The Flight to Beijing
What are the chances of an aircraft having not one, but two flat tyres? Not ours. The one hemming us in at Sydney Airport this morning.
When our captain (who had a very sexy voice, by the way) first told us about a flat tyre on the Pacific Blue flight (which had hemmed us in), he sounded reasonably philosophical about it all. But when he informed us of a further delay because the flight had TWO flat tyres, you could hear the sense of frustration in his voice. The problem, he told us, was that we couldn’t move until the Pacific Blue flight had their tyres repaired.
And so we sat and waited. And I read the paper, tweeted about the inconvenience, and sent some emails.
The delay also gave me some time to reflect on some of the interesting things I noticed at the airport. First, the automated flight information announcements with the American accent. Second, that although the urinals now are “eco friendly” by using recycled water, the taps in the hand-basin are those press button ones which deliver a torrent of water that you can’t turn off. One seems to defeat the purpose of the other eh?
And then came the good news: the sexy-voiced captain told us they were able to maneouvre the other aircraft in such a manner that we could “squeeze” through and take our place in the queue for take-off. There was a massive, collective sigh of relief when word came that we would soon be on our way.
Being possibly the world’s best plane sleeper, I then managed to sneak a brief “power nap” in the minutes before take off. Deep in sleep, I snored loudly and woke myself up, as we took to the air only 60 minutes after originally planned. A slight delay only adds to the drama of it all, though, doesn’t it?
And I love the sense of “occasion” associated with overseas travel. You’re in the queue, you have all your documentation ready (well, I do, though some people in the queue in front of me struggled to locate theirs). You’ve filled in the departure card. You’ve gone through Customs and Security, and then you just have to sit and wait.
It ain’t gonna change soon, although recently Richard Branson did mention he thought two or three hour flights between Sydney and London were in the realm of possibility within our lifetimes.
So what did I think of Air China? The first thing you notice in economy (at least) is the fairly “dated” inflight entertainment system. The screen had seen better days. In addition, there were just a few movies to watch. As none of them particularly interested me – a combination of Chinese soap operas and B-grade Hollywood, I mostly watched the flight map. Having read a review which mentioned how crap it all was, I had also loaded my computer with some of my own inflight entertainment.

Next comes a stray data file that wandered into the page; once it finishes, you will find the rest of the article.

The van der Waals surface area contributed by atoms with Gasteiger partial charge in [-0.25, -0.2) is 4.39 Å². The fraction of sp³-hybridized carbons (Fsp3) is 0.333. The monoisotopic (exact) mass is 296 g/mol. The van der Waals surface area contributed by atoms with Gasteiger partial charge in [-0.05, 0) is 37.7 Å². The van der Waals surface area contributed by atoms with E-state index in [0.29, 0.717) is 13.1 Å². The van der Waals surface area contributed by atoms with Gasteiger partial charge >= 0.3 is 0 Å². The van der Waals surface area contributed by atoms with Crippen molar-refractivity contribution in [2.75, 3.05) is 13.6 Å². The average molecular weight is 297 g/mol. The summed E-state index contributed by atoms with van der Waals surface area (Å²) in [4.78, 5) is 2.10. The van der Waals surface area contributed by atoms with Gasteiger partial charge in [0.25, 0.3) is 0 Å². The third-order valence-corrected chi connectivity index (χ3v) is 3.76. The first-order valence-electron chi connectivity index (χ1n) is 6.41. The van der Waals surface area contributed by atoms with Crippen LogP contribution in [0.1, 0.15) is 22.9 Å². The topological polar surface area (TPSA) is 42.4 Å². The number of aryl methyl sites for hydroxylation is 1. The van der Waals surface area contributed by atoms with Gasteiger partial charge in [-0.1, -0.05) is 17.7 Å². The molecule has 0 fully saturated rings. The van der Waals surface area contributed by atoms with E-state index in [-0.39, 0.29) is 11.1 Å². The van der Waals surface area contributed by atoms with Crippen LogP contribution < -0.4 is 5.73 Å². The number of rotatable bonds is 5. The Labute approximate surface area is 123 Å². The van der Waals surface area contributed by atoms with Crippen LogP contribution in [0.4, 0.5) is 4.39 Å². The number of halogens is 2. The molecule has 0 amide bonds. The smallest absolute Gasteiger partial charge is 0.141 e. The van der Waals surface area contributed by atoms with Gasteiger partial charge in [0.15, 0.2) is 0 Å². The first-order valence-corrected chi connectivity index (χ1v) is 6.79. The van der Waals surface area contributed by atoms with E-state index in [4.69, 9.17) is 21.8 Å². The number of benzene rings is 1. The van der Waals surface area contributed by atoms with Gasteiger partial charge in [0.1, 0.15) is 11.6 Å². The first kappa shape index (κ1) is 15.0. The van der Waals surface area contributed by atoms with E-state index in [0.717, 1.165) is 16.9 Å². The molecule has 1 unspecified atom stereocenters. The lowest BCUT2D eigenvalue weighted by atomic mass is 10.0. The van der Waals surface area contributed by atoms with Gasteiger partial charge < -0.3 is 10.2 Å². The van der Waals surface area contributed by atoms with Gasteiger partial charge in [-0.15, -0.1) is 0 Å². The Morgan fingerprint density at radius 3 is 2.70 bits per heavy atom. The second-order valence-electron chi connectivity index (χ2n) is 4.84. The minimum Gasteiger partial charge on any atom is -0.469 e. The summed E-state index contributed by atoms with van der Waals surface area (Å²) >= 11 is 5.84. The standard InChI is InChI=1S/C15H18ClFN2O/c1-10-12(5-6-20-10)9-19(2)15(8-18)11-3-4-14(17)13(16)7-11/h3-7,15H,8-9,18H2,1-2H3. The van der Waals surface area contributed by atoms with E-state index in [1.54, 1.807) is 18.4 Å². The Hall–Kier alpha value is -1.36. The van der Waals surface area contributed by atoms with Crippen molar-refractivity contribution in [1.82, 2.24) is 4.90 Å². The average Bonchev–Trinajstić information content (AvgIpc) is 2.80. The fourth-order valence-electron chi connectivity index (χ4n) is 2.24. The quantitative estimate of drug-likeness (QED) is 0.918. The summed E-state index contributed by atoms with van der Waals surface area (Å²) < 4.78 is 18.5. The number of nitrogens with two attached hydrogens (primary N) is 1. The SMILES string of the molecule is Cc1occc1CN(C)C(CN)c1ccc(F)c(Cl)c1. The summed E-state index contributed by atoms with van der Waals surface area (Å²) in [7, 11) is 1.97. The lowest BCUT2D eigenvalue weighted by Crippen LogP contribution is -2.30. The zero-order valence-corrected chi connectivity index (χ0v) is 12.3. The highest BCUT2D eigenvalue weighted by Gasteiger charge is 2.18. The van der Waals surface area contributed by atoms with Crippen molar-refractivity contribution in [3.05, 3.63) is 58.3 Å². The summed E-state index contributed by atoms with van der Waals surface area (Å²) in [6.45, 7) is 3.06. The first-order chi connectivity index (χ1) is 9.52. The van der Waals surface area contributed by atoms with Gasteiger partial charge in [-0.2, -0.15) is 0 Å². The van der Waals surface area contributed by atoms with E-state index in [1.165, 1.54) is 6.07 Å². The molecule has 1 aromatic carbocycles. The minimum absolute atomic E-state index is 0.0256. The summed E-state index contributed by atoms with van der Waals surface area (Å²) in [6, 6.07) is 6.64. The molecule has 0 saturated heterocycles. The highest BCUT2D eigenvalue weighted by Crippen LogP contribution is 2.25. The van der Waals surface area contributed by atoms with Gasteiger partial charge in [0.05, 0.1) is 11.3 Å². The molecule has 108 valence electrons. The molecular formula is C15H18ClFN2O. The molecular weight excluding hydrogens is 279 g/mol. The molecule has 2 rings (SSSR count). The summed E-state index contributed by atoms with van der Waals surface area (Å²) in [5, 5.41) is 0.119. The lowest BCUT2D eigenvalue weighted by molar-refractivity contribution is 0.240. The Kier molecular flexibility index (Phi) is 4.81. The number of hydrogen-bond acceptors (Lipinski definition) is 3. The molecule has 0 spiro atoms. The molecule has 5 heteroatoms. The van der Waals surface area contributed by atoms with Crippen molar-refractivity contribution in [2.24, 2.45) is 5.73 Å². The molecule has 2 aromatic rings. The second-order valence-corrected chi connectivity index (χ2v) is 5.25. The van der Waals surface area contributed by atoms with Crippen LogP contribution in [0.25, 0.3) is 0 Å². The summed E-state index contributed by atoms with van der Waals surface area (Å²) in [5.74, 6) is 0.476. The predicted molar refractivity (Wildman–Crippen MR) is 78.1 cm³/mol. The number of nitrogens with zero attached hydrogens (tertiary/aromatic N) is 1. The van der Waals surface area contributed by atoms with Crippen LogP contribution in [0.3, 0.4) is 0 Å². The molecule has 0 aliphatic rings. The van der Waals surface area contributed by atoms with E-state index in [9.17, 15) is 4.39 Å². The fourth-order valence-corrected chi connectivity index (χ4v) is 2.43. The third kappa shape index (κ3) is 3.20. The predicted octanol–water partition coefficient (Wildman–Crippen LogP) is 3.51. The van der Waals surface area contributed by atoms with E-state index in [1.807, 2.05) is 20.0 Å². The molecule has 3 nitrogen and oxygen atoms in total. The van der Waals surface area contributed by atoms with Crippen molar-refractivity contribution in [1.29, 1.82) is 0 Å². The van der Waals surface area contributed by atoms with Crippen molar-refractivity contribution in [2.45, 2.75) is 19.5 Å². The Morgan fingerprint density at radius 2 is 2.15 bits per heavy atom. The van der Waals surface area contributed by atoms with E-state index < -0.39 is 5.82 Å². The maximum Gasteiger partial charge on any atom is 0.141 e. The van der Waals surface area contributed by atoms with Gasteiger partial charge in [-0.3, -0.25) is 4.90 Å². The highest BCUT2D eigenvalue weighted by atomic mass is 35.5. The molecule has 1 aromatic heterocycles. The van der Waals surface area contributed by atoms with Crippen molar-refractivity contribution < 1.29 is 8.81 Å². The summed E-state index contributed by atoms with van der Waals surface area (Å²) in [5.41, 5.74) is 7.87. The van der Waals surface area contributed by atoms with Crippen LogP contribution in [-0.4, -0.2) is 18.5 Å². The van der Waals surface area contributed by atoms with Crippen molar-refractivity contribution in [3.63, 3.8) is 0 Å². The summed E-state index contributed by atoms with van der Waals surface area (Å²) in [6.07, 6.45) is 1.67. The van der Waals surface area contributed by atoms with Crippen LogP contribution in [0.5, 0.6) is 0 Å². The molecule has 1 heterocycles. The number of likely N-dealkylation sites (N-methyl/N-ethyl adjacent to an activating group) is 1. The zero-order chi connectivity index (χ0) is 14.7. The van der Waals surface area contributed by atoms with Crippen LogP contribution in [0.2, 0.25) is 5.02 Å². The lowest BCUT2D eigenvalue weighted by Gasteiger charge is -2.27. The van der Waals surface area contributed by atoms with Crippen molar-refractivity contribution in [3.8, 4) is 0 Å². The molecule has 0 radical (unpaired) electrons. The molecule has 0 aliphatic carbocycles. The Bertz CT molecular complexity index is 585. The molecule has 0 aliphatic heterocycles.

The food and wine? The food was good, though not great. I had some chicken with vegetables for lunch. It was “enough”, though I would have liked a little more. I would have also liked a second glass of wine with lunch, but that wasn’t to be. Dinner was beef with rice, and finally a Chinese bun with a meat-like filling. After the wine came out for lunch, it was never to be seen again. In fact, I swear there were only two bottles of wine on board the entire aircraft, and they were both consumed at lunch-time.
The service was good, though not great. Everyone spoke some English, and all they smiled when I responded in Chinese with “please” and “thankyou”. Best of all? No babies. It wasn’t until we were somewhere over the Molucca Sea that I noticed there wasn’t a single child on the aircraft. Almost everyone travelling was from an Asian (assuming Chinese) background, with just a few Caucasian faces on board (including a group of “grey nomads” who are members of the Australian Tai Chi Fitness Group, according to their name tags).
I shared a seat with, at first, a middle-aged Asian woman from Sydney, and then later a younger woman, though I have no idea of her story. She just looked young and surly. My favourite neighbour on the flight from Shanghai to Beijing was a bloke with three mobile phones: an i-phone, a blackberry and a nokia. I assumed was a communications businessman of some form until I noticed he was just using the i-phone to play games.
Despite the late start to our flight in Sydney, the turn around in Shanghai was seamless: we were in and out of customs in a couple of minutes. I even had time to sit down and give Kate an update call.
A few hours later and I was safely ensconced in Kate’s place, as we sat and chatted until late in the morning.